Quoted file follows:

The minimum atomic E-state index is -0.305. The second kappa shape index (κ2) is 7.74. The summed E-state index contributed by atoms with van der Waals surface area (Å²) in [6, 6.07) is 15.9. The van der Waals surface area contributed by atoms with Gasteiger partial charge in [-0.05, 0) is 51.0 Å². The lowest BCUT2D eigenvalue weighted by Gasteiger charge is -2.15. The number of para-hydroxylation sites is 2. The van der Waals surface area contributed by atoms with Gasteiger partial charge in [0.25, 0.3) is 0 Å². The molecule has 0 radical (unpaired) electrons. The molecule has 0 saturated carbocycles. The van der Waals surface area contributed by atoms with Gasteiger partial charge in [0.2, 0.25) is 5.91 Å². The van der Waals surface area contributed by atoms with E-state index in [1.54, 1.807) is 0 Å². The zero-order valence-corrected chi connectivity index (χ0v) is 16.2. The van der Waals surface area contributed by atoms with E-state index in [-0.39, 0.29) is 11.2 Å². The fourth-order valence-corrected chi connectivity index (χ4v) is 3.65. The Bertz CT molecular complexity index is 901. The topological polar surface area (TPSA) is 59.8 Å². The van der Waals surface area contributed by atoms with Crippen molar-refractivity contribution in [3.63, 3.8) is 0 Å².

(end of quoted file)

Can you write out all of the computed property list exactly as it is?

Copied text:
The minimum atomic E-state index is -0.305. The second kappa shape index (κ2) is 7.74. The summed E-state index contributed by atoms with van der Waals surface area (Å²) in [6, 6.07) is 15.9. The van der Waals surface area contributed by atoms with Gasteiger partial charge in [-0.05, 0) is 51.0 Å². The lowest BCUT2D eigenvalue weighted by Gasteiger charge is -2.15. The number of para-hydroxylation sites is 2. The van der Waals surface area contributed by atoms with Gasteiger partial charge in [0.25, 0.3) is 0 Å². The molecule has 0 radical (unpaired) electrons. The molecule has 0 saturated carbocycles. The van der Waals surface area contributed by atoms with Gasteiger partial charge in [0.2, 0.25) is 5.91 Å². The van der Waals surface area contributed by atoms with E-state index in [1.54, 1.807) is 0 Å². The zero-order valence-corrected chi connectivity index (χ0v) is 16.2. The van der Waals surface area contributed by atoms with E-state index in [-0.39, 0.29) is 11.2 Å². The fourth-order valence-corrected chi connectivity index (χ4v) is 3.65. The Bertz CT molecular complexity index is 901. The topological polar surface area (TPSA) is 59.8 Å². The van der Waals surface area contributed by atoms with Crippen molar-refractivity contribution in [3.63, 3.8) is 0 Å².